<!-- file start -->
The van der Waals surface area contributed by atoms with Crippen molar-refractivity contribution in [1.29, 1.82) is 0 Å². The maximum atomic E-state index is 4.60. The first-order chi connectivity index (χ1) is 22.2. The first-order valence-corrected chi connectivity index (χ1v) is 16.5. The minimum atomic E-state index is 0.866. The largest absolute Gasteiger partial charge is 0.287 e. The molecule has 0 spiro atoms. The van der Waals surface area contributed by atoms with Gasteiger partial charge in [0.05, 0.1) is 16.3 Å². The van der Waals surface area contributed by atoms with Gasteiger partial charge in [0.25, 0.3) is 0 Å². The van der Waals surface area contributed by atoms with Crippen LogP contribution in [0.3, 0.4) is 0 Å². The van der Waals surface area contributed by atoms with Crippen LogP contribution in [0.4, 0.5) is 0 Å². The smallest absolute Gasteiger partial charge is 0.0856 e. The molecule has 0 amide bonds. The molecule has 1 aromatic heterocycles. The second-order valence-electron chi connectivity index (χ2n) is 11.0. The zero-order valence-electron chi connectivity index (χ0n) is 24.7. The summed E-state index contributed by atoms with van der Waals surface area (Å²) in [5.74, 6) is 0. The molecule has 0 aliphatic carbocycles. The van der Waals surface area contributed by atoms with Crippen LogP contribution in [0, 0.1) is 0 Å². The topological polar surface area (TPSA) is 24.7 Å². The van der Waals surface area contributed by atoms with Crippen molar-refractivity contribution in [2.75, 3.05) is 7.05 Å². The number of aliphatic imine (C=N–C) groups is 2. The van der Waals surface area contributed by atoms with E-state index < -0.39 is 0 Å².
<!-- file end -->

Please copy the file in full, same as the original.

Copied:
The van der Waals surface area contributed by atoms with Crippen molar-refractivity contribution in [1.29, 1.82) is 0 Å². The maximum atomic E-state index is 4.60. The first-order chi connectivity index (χ1) is 22.2. The first-order valence-corrected chi connectivity index (χ1v) is 16.5. The minimum atomic E-state index is 0.866. The largest absolute Gasteiger partial charge is 0.287 e. The molecule has 0 spiro atoms. The van der Waals surface area contributed by atoms with Gasteiger partial charge in [0.05, 0.1) is 16.3 Å². The van der Waals surface area contributed by atoms with Gasteiger partial charge in [0.25, 0.3) is 0 Å². The van der Waals surface area contributed by atoms with Crippen LogP contribution in [0.3, 0.4) is 0 Å². The van der Waals surface area contributed by atoms with Crippen LogP contribution in [0.4, 0.5) is 0 Å². The smallest absolute Gasteiger partial charge is 0.0856 e. The molecule has 0 amide bonds. The molecule has 1 aromatic heterocycles. The second-order valence-electron chi connectivity index (χ2n) is 11.0. The zero-order valence-electron chi connectivity index (χ0n) is 24.7. The summed E-state index contributed by atoms with van der Waals surface area (Å²) in [5.74, 6) is 0. The molecule has 0 aliphatic carbocycles. The van der Waals surface area contributed by atoms with Crippen LogP contribution in [0, 0.1) is 0 Å². The topological polar surface area (TPSA) is 24.7 Å². The van der Waals surface area contributed by atoms with Crippen molar-refractivity contribution in [2.75, 3.05) is 7.05 Å². The number of aliphatic imine (C=N–C) groups is 2. The van der Waals surface area contributed by atoms with E-state index < -0.39 is 0 Å².